Social entrepreneurs can’t evade politics

In a sign that social enterprise is continuing its drift toward the mainstream, US social entrepreneurs recently found themselves skewered on the end of the pen of New York Times opinion columnist, David Brooks. You may remember that Brooks provoked a flurry of interest in the UK’s quality-press last year with his book, The Social Animal – which was at one point alleged to be sitting on or close to the coffee tables of both Prime Minister, David Cameron and opposition leader, Ed Miliband.

Brooks limbers up for his attack with a (reasonably) gentle caricature of the social entrepreneur as youthful hipster: “If you attend a certain sort of conference, hang out at a certain sort of coffee shop or visit a certain sort of university, you’ve probably run into some of these wonderful young people who are doing good. Typically, they’ve spent a year studying abroad. They’ve traveled in the poorer regions of the world. Now they have devoted themselves to a purpose larger than self.

A ‘but’ is clearly on the way and here it is: “It’s hard not to feel inspired by all these idealists, but their service religion does have some shortcomings. In the first place, many of these social entrepreneurs think they can evade politics.

Social entrepreneurs shun the political process in favour of working to deliver change on the ground. For Brooks: “That’s a delusion. You can cram all the nongovernmental organizations you want into a country, but if there is no rule of law and if the ruling class is predatory then your achievements won’t add up to much.

Further down the page, any social entrepreneurs tottering to their feet to defend their practical, grassroots idealism are floored with another rhetorical jab: “Yet one rarely hears social entrepreneurs talk about professional policing, honest courts or strict standards of behavior; it’s more uplifting to talk about microloans and sustainable agriculture.

In emphasising the central importance of professional policing and the rule of law, Brooks is (hopefully) focusing primarily on the limitations of social enterprise projects set-up by Americans in countries where these things don’t currently exist but the underlying questions also apply to socially enterprising activities closer to home in the US and the UK.

One is ‘To what extent can social entrepreneurs evade politics?’ but another is ‘Is trying to ‘evade politics’ really a fair description of what those who chose to focus on helping some people directly rather than wider political transformation are doing?’

In the context that Brooks is discussing, there’s clearly many countries in the world where the overall positive social impact of the effective implementation of the rule of law, and an end to governmental corruption, would be considerably greater than providing some of the population with the opportunity of ‘selling their crafts in boutiques around the world.

Unfortunately, as a social entrepreneur, you’re unlikely to be in a position to choose between doing one or the other.

It’s not easy but it clearly is practically possible (if you’re talented, committed and fairly lucky) to set up a business that enables some people to earn a decent living despite living in a country plagued by corruption and institutional dysfunction. It’s more difficult to unilaterally impose a functional legal system on the place where those people live. The US government – which possesses a reserve currency, a massive professional army and a considerable nuclear capability – has a very poor track in its attempts to do so. On that basis, it seems a bit much to ask of some socially entrepreneurial graduates armed only with their i-pads and Benetton t-shirts.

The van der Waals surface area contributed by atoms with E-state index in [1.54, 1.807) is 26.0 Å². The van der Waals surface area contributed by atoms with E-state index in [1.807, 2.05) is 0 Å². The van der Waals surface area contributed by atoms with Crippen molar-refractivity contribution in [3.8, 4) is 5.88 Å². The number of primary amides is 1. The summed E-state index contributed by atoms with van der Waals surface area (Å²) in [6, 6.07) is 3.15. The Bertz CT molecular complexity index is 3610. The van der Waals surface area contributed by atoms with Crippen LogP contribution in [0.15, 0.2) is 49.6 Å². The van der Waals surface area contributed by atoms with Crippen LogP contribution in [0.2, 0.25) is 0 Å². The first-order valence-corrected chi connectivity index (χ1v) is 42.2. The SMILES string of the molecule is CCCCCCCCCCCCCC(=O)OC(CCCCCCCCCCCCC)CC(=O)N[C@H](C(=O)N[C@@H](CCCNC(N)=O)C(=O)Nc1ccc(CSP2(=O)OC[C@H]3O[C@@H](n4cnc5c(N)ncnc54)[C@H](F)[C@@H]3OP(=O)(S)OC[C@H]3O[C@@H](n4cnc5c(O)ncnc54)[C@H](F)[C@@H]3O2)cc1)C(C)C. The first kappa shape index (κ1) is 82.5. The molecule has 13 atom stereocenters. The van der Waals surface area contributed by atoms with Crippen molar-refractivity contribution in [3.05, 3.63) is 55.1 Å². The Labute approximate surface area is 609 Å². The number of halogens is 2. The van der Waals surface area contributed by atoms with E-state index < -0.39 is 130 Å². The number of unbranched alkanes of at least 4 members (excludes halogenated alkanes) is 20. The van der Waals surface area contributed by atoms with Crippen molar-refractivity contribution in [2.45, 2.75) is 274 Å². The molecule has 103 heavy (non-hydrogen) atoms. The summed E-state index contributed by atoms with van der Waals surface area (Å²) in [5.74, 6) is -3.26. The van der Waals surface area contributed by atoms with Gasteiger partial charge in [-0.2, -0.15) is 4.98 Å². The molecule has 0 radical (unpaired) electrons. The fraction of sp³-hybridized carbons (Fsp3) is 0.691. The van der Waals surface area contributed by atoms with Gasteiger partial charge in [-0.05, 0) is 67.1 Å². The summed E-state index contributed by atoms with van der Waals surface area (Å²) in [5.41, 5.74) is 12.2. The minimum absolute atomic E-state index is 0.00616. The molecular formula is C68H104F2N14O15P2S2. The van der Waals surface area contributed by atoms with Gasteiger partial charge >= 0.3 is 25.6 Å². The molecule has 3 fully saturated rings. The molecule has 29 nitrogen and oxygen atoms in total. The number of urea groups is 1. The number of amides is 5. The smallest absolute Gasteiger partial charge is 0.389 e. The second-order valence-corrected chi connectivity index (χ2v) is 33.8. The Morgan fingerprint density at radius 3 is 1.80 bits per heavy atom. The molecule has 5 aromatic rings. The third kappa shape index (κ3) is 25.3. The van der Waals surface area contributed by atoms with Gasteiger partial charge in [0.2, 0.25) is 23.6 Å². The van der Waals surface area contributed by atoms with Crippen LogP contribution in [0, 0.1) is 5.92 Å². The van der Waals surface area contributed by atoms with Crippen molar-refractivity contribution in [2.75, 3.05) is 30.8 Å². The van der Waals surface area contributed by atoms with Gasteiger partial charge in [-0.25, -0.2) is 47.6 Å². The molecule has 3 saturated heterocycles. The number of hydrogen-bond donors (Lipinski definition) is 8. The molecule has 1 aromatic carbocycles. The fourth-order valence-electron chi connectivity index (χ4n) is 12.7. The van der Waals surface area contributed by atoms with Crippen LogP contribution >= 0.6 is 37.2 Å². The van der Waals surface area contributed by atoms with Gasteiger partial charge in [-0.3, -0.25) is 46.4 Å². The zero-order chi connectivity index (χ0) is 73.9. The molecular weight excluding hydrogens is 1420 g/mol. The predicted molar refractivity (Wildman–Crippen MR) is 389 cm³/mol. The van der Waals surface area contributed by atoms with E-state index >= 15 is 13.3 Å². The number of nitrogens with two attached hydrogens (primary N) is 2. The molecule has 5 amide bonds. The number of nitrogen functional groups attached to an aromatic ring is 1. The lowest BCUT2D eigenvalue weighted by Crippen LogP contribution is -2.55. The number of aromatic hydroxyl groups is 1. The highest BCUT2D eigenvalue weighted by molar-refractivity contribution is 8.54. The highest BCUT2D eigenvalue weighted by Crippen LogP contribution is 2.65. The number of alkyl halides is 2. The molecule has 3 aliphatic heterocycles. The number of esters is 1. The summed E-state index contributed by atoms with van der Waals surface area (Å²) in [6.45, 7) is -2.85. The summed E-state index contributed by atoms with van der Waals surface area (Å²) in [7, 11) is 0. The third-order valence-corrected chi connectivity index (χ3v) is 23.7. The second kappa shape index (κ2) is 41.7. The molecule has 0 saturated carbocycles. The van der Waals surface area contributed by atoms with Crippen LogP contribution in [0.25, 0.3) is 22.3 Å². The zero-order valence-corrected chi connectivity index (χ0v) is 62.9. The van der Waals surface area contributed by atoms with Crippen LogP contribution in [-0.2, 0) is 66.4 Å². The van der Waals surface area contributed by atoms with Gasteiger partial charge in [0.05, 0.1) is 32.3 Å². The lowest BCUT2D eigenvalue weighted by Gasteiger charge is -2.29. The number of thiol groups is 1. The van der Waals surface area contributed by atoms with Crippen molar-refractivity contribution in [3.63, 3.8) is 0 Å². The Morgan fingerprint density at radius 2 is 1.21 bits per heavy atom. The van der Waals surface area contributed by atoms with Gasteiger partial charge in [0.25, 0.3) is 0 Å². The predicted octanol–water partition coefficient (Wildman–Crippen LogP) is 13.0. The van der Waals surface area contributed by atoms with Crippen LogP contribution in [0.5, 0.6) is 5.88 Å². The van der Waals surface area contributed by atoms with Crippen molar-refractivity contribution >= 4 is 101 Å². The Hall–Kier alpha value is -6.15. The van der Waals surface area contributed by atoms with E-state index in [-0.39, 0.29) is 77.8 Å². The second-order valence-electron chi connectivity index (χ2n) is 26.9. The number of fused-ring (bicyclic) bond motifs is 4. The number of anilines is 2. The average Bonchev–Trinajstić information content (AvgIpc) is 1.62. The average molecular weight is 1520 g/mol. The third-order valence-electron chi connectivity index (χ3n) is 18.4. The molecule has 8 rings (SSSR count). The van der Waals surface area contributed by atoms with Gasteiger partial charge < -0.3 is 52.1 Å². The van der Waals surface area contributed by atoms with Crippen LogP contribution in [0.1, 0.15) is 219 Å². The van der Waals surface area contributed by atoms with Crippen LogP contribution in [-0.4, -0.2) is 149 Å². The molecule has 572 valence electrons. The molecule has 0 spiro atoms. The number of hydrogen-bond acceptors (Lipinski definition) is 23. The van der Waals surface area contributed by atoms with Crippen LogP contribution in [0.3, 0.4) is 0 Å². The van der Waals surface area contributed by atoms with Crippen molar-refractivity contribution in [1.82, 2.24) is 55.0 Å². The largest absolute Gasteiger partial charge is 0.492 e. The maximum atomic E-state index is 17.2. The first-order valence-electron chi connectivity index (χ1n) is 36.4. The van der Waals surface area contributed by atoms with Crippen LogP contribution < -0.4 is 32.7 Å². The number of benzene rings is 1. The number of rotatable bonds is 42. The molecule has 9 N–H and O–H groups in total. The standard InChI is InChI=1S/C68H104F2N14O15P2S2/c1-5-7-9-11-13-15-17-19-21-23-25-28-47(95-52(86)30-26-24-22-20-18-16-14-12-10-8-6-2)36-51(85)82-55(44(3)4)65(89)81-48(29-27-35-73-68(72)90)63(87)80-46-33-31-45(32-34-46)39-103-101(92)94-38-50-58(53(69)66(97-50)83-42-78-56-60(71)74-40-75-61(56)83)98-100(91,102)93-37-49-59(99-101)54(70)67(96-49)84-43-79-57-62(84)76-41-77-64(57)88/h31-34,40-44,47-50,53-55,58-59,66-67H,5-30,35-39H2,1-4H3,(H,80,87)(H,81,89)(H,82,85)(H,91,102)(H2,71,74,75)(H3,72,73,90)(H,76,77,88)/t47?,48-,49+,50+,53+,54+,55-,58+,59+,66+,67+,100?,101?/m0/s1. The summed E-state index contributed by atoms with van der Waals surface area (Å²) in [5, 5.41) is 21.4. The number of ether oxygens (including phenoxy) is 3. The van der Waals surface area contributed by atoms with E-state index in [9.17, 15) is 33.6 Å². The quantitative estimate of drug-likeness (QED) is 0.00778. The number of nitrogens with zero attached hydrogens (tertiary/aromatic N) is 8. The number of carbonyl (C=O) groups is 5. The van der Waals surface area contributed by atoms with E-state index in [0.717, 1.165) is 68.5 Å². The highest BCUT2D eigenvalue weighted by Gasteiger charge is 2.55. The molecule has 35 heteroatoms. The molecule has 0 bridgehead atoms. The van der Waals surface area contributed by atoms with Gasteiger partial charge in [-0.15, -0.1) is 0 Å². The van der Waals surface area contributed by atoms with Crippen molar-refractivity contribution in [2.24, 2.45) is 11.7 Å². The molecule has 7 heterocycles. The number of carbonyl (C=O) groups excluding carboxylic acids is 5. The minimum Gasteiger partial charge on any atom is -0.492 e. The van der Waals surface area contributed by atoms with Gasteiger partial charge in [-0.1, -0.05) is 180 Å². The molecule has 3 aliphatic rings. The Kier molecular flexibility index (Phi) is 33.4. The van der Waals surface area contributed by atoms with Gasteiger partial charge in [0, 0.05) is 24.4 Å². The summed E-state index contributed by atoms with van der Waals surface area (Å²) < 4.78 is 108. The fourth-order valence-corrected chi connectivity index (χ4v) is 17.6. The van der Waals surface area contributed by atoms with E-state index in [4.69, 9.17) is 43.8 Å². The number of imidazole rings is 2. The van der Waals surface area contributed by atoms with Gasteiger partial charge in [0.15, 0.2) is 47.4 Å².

Social entrepreneurs faced with Brooks’ accusation of attempting to evade politics would be well placed to respond that they’re taking the choice to take pursue action that is open to them (working in partnership with the people who they hope will benefit from their social enterprises), rather than wringing their hands and complaining about how much more they could do if the starting point was different. They could equally argue that the stable governing structures and institutions that Brooks champions are more likely to come into being in response to increasing, more widely dispersed, economic and social development than through people campaigning for them in the abstract.

But I think Brooks has hit on important point – whether or not it’s one he’s intending to make. That point is that it’s not possible to seperate your social enterprise (or socially enterprising activity) from the political context you’re operating in. Many social entrepreneurs in the UK, like the ones Brooks encounters in the US: “have little faith in the political process and believe that real change happens on the ground beneath it.”

That’s a perfectly legitimate position to hold but, given that the political process is a vehicle for exercising of power and the distribution of money, it’s not possible to be unaffected by it (even if chosing not to engage provides the benefit of independence at a cost of lack of access to resources).

In the UK, where such a high percentage of socially enterprising activity is either paid-for entirely or supported by government cash, social enterprise is unavoidably intertwined with politics. Whether or not we as social entrepreneurs support a political party, or engage in political campaigns, by taking government money we play a political role.

What that political role is, is another matter. It’s clearly not that same for everyone. It could be to provide cover for particular government policies. It could to be change the relationships between citizens and the state. It could even be to provide examples of the virtue of pursuing pragmatic actions to make people’s lives better rather than largescale political transformation.




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7 responses to “Social entrepreneurs can’t evade politics

  1. David, I suppose it’s a consequence of there being so many attempts to define what social enterprise is, that leads to conclusions about what it isn’t.
    Our founder in his last year made the point that typically “social enterprise” tends to be risk averse, avoiding the major issues of government corruption and organised crime.